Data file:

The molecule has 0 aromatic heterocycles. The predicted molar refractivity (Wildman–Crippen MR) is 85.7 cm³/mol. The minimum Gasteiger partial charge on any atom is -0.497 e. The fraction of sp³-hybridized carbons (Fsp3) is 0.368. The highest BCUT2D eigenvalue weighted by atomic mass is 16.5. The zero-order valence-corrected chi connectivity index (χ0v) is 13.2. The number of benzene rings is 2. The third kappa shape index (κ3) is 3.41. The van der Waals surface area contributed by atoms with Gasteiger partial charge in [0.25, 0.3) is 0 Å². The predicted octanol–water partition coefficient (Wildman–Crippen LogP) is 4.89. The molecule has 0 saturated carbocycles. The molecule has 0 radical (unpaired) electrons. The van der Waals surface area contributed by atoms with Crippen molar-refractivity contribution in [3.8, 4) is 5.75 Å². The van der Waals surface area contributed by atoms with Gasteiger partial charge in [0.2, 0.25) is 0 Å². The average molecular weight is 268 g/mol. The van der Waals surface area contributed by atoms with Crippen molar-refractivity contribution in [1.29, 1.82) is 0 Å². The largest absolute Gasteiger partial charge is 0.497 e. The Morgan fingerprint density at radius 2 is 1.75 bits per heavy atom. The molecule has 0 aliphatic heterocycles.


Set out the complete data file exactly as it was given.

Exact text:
The molecule has 0 aromatic heterocycles. The predicted molar refractivity (Wildman–Crippen MR) is 85.7 cm³/mol. The minimum Gasteiger partial charge on any atom is -0.497 e. The fraction of sp³-hybridized carbons (Fsp3) is 0.368. The highest BCUT2D eigenvalue weighted by atomic mass is 16.5. The zero-order valence-corrected chi connectivity index (χ0v) is 13.2. The number of benzene rings is 2. The third kappa shape index (κ3) is 3.41. The van der Waals surface area contributed by atoms with Gasteiger partial charge in [0.25, 0.3) is 0 Å². The predicted octanol–water partition coefficient (Wildman–Crippen LogP) is 4.89. The molecule has 0 saturated carbocycles. The molecule has 0 radical (unpaired) electrons. The van der Waals surface area contributed by atoms with Crippen molar-refractivity contribution in [3.8, 4) is 5.75 Å². The van der Waals surface area contributed by atoms with Gasteiger partial charge in [0.2, 0.25) is 0 Å². The average molecular weight is 268 g/mol. The van der Waals surface area contributed by atoms with Crippen molar-refractivity contribution in [1.29, 1.82) is 0 Å². The largest absolute Gasteiger partial charge is 0.497 e. The Morgan fingerprint density at radius 2 is 1.75 bits per heavy atom. The molecule has 0 aliphatic heterocycles.